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Author Topic: Ash Wednesday and Lent  (Read 2975 times) Average Rating: 0
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TinaG
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« on: February 06, 2008, 12:29:42 PM »

I'd like to wish all our Catholic and Protestant friends blessings and spiritual peace as they begin their Lenten journey today. 



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« Reply #1 on: February 06, 2008, 12:35:31 PM »

God bless you for your prayers.
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« Reply #2 on: February 06, 2008, 06:13:19 PM »

I'd like to wish all our Catholic and Protestant friends blessings and spiritual peace as they begin their Lenten journey today. 





I second that.  It was really nice to see some people with ash crosses on the forehead today on campus.   Smiley
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« Reply #3 on: February 07, 2008, 03:47:45 PM »

Hey Guys--


When does Lent and Ash Wednesday begin for OCs?

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« Reply #4 on: February 07, 2008, 03:59:27 PM »

We don't celebrate Ash Wednesday, but Lent for us begins on March 10, forty days before Pascha, which is April 27.
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« Reply #5 on: February 07, 2008, 04:34:55 PM »

we begin Lent with "Clean Monday", 40 days on the calendar is Vespers Friday Evening of Lazarus Saturday (Lazarus Saturday and Palm Sunday are standalone), we begin Holy week  on Sunday Night, which is Liturgically Monday.

Lazarus Saturday and Palm Sunday if you understand those two, you would understand Orthodox Lent, and Pascha, they are the Keys to unlocking everything.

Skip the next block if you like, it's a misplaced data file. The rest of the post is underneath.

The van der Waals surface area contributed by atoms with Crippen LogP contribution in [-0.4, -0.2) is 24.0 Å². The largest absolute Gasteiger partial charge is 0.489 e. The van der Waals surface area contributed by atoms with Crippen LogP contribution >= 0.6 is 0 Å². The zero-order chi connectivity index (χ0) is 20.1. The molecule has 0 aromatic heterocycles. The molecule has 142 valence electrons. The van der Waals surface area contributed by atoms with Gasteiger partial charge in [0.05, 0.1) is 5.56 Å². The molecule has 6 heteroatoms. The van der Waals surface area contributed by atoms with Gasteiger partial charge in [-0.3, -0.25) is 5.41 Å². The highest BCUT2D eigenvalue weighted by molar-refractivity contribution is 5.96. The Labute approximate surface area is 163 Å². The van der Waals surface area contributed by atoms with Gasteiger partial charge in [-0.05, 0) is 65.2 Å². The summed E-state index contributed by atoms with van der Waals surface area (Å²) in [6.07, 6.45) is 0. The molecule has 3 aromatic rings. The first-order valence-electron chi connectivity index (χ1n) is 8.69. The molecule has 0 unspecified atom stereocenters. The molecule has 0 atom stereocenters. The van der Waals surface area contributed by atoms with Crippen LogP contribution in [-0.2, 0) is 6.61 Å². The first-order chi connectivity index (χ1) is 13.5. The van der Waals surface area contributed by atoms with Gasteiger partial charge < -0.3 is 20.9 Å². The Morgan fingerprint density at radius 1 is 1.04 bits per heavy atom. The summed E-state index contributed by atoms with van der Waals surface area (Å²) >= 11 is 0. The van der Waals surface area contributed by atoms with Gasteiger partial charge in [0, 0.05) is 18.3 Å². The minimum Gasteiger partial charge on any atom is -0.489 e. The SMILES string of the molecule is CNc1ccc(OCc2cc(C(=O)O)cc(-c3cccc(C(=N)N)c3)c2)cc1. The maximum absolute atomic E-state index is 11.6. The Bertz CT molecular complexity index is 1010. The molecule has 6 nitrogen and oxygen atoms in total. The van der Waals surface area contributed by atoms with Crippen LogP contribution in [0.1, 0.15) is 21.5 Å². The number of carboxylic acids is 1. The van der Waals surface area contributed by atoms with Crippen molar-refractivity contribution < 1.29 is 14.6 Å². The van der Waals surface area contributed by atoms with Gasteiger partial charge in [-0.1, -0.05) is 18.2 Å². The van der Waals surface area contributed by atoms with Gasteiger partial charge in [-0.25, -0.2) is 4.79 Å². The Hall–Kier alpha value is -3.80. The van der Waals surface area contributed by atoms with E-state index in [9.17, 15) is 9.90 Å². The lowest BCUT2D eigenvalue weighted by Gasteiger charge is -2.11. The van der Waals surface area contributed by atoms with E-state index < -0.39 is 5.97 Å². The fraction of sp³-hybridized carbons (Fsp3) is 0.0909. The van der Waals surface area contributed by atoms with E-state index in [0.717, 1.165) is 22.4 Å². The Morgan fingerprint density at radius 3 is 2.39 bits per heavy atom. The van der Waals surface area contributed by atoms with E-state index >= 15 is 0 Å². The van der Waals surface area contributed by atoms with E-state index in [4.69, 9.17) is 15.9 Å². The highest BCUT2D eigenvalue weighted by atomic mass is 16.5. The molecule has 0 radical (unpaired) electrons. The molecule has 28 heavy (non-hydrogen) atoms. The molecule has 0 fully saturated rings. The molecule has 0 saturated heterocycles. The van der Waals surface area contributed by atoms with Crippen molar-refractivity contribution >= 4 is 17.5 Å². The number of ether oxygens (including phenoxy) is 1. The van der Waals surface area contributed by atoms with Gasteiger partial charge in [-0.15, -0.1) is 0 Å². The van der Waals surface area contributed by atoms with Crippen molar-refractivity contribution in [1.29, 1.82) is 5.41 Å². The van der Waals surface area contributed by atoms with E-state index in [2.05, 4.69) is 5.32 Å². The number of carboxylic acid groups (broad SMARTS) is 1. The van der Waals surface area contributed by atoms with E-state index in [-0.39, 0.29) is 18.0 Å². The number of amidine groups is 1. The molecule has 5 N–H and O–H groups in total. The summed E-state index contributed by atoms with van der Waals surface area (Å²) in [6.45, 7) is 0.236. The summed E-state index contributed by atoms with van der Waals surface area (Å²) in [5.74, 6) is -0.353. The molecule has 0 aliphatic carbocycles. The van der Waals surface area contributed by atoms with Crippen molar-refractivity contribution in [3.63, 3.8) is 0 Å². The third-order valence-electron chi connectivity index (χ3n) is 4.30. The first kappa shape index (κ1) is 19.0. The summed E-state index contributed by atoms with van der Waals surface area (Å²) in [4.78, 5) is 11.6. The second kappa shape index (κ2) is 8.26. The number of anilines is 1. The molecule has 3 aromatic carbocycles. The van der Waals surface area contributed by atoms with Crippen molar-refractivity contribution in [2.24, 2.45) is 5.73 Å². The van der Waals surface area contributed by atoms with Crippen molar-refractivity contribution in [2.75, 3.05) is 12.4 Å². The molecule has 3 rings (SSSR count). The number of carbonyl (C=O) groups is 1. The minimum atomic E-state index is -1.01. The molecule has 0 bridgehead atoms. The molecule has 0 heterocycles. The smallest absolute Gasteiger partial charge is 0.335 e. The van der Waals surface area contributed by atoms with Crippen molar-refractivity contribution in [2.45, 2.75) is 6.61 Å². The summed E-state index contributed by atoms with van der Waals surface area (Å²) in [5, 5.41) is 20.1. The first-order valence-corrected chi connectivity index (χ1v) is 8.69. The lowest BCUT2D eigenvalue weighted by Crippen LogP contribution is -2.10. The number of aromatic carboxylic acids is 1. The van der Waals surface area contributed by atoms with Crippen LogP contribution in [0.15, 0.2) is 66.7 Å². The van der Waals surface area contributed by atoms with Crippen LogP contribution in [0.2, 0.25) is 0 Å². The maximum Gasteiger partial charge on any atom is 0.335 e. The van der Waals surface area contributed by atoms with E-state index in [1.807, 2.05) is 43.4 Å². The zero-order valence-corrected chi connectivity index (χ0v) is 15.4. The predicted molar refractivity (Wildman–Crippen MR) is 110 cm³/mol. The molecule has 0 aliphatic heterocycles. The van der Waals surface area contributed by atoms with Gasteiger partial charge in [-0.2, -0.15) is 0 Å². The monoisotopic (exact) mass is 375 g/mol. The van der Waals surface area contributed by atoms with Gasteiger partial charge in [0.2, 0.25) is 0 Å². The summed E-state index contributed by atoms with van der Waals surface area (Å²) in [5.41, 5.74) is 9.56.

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« Reply #6 on: February 07, 2008, 07:07:59 PM »

Hey Guys--


When does Lent and Ash Wednesday begin for OCs?

Myrrh23

We don't celebrate Ash Wednesday, but Lent for us begins on March 10, forty days before Pascha, which is April 27.

In the Orthodox Western Rite, we do observe Ash Wednesday - this year it's March 12.
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« Reply #7 on: February 09, 2008, 10:55:54 PM »

Yes I was about to note that our Antiochian Western rite across town do celebrate Ash Wednesday. My dear friend attends there and at times we run amok on some of the holy days they have that we don't. It's not many I think.
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« Reply #8 on: February 10, 2008, 03:06:44 PM »

We don't celebrate Ash Wednesday, but Lent for us begins on March 10, forty days before Pascha, which is April 27.

we begin Lent with "Clean Monday", 40 days on the calendar is Vespers Friday Evening of Lazarus Saturday (Lazarus Saturday and Palm Sunday are standalone), we begin Holy week  on Sunday Night, which is Liturgically Monday.

Lazarus Saturday and Palm Sunday if you understand those two, you would understand Orthodox Lent, and Pascha, they are the Keys to unlocking everything.